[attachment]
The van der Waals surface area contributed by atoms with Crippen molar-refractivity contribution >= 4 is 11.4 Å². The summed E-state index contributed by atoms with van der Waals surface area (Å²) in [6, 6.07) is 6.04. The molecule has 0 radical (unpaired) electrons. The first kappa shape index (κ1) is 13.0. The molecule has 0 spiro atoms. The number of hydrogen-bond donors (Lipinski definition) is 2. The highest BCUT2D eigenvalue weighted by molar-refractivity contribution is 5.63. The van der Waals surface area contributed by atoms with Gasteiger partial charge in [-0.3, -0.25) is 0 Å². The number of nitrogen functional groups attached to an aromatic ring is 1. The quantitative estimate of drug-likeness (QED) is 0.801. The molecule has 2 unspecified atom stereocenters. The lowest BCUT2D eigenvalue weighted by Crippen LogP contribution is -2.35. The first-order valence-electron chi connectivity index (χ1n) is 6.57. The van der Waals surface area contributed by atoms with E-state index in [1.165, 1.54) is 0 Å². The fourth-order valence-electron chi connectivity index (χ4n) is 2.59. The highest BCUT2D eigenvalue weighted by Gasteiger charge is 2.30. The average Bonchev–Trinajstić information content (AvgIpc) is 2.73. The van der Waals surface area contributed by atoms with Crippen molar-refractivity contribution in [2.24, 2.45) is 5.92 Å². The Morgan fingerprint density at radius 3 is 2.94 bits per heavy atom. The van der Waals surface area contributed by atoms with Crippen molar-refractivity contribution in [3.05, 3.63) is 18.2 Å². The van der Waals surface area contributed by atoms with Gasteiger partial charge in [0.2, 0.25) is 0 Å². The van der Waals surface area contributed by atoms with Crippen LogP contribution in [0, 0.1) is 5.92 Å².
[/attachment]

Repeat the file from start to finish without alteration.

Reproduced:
The van der Waals surface area contributed by atoms with Crippen molar-refractivity contribution >= 4 is 11.4 Å². The summed E-state index contributed by atoms with van der Waals surface area (Å²) in [6, 6.07) is 6.04. The molecule has 0 radical (unpaired) electrons. The first kappa shape index (κ1) is 13.0. The molecule has 0 spiro atoms. The number of hydrogen-bond donors (Lipinski definition) is 2. The highest BCUT2D eigenvalue weighted by molar-refractivity contribution is 5.63. The van der Waals surface area contributed by atoms with Gasteiger partial charge in [-0.3, -0.25) is 0 Å². The number of nitrogen functional groups attached to an aromatic ring is 1. The quantitative estimate of drug-likeness (QED) is 0.801. The molecule has 2 unspecified atom stereocenters. The lowest BCUT2D eigenvalue weighted by Crippen LogP contribution is -2.35. The first-order valence-electron chi connectivity index (χ1n) is 6.57. The van der Waals surface area contributed by atoms with E-state index in [1.165, 1.54) is 0 Å². The fourth-order valence-electron chi connectivity index (χ4n) is 2.59. The highest BCUT2D eigenvalue weighted by Gasteiger charge is 2.30. The average Bonchev–Trinajstić information content (AvgIpc) is 2.73. The van der Waals surface area contributed by atoms with Crippen molar-refractivity contribution in [2.24, 2.45) is 5.92 Å². The Morgan fingerprint density at radius 3 is 2.94 bits per heavy atom. The van der Waals surface area contributed by atoms with Crippen molar-refractivity contribution in [3.05, 3.63) is 18.2 Å². The van der Waals surface area contributed by atoms with Gasteiger partial charge in [0.2, 0.25) is 0 Å². The van der Waals surface area contributed by atoms with Crippen LogP contribution in [0, 0.1) is 5.92 Å².